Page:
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For each $n\geq 2$, consider $C_n = \{ (a,b) \in \mathbb{Z}^2 : a \equiv b \mod \: n\}$. I want to show that $C_n$ is isomorphic to $\mathbb{Z} \times \mathbb{Z}$. To do this, I know I need to construct a bijection that preserves products as in the definition of an isomorphism. I’m at a loss for how to construct such a bijection, because I don’t see how any function I can think of can be both injective and surjective. Any guidance?

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  • $\begingroup$ Alternatively, you could avoid constructing an explicit isomorphism by using the result that any subgroup of ${\mathbb Z}^n$ is isomorphic to ${\mathbb Z}^m$ for some $m \le n$, and then rule out the cases $m=0,1$. $\endgroup$ – Derek Holt Feb 20 at 8:05
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The bijection $f:C_n\to\mathbb Z^2$ may be constructed as follows: $$f(a,b)=\left(a,\frac{b-a}n\right)$$ Its inverse is $$f^{-1}(a,b)=(a,bn+a)$$

$f$ is a homomorphism because $$f(a,b)+f(c,d)=\left(a,\frac{b-a}n\right)+\left(c,\frac{d-c}n\right)=\left(a+c,\frac{(b+d)-(a+c)}n\right)=f(a+c,b+d)$$ $f$ is an injection: suppose $f(a,b)=f(a',b')=(c,d)$. Then $a=a'$, and manipulating $\frac{b-a}n=\frac{b'-a'}n$ we get $b=b'$ too. $f$ is surjective because of the inverse function demonstrated above. Thus $f$ is a bijection.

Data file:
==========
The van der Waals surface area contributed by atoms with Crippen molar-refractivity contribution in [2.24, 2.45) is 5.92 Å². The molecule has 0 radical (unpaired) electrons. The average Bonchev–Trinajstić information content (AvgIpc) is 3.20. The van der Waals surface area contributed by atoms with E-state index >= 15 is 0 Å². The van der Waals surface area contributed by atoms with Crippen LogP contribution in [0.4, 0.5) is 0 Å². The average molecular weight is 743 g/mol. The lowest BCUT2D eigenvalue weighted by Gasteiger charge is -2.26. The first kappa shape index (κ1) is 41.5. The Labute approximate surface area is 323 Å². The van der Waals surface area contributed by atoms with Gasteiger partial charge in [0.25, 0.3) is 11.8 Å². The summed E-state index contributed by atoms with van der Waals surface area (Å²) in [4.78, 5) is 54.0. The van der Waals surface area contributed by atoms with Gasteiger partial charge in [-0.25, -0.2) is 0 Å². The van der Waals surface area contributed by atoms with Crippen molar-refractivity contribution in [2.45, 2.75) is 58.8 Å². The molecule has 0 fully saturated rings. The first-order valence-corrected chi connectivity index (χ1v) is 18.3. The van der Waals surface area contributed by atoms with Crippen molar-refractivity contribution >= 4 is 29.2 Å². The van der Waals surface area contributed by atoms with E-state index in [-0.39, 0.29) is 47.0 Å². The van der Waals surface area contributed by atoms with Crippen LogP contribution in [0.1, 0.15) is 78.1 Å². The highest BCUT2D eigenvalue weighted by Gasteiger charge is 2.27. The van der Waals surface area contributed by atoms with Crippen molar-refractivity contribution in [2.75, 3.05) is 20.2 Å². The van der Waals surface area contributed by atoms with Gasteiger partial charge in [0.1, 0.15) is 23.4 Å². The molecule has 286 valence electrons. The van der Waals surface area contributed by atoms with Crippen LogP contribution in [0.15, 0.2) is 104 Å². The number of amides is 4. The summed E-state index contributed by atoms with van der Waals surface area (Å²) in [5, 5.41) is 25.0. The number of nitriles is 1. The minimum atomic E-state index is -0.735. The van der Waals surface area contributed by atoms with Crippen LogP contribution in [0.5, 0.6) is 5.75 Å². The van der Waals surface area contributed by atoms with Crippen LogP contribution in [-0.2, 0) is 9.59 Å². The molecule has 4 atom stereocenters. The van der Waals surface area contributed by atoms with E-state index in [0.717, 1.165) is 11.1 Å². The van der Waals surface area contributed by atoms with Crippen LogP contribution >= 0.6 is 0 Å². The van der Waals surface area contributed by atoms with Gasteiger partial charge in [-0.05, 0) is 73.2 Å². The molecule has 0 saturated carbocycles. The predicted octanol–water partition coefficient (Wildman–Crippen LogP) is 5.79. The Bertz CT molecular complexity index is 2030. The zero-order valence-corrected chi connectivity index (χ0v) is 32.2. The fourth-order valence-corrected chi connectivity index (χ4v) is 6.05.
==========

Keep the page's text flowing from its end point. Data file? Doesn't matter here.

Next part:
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  • $\begingroup$ I’m not following how $f\big((a_1,b_1),(a_2,b_2)\big) = f(a_1,b_1)f(a_2,b_2)$ using that function. $\endgroup$ – chris102212 Feb 20 at 1:26
  • $\begingroup$ @chris102212 The question asks to show that $f$ is a bijection, not a homomorphism. Showing a homomorphism is trivial. $\endgroup$ – Parcly Taxel Feb 20 at 1:37
  • $\begingroup$ @chris102212 Keep in mind that the group operation in both $\mathbb{Z}^2$ and $C_n$ is coordinatewise addition. $\endgroup$ – Daniel Schepler Feb 20 at 1:44
  • $\begingroup$ Oh of course, I can see it now, thank you! $\endgroup$ – chris102212 Feb 20 at 1:53
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Look at the problem from a slightly different perspective: $(a,b)\in C_n \iff n\mid(a-b)\iff b=a+nk$ for some $k\ge0$. This means that the pair $(a,k)$ (where $k=\frac{a-b}{n}$) defines a bijection from $\mathbb{Z}^2$ to $C_n$ and it is not difficult to prove that it is also an isomorphism: indeed the map $f(a,k)=(a,a+kn)$ is a homomorphism since $f((a,k)+(c,h))=f(a+c,k+h)=(a+c,a+kn+c+hn)=(a+c,a+c+kn+hn)=(a,a+kn)+(c,c+hn)=f(a,k)+f(c,h)$.

Edit:Just recall that when you consider the (finite) cartesian product of groups the operation is defined componetwise.

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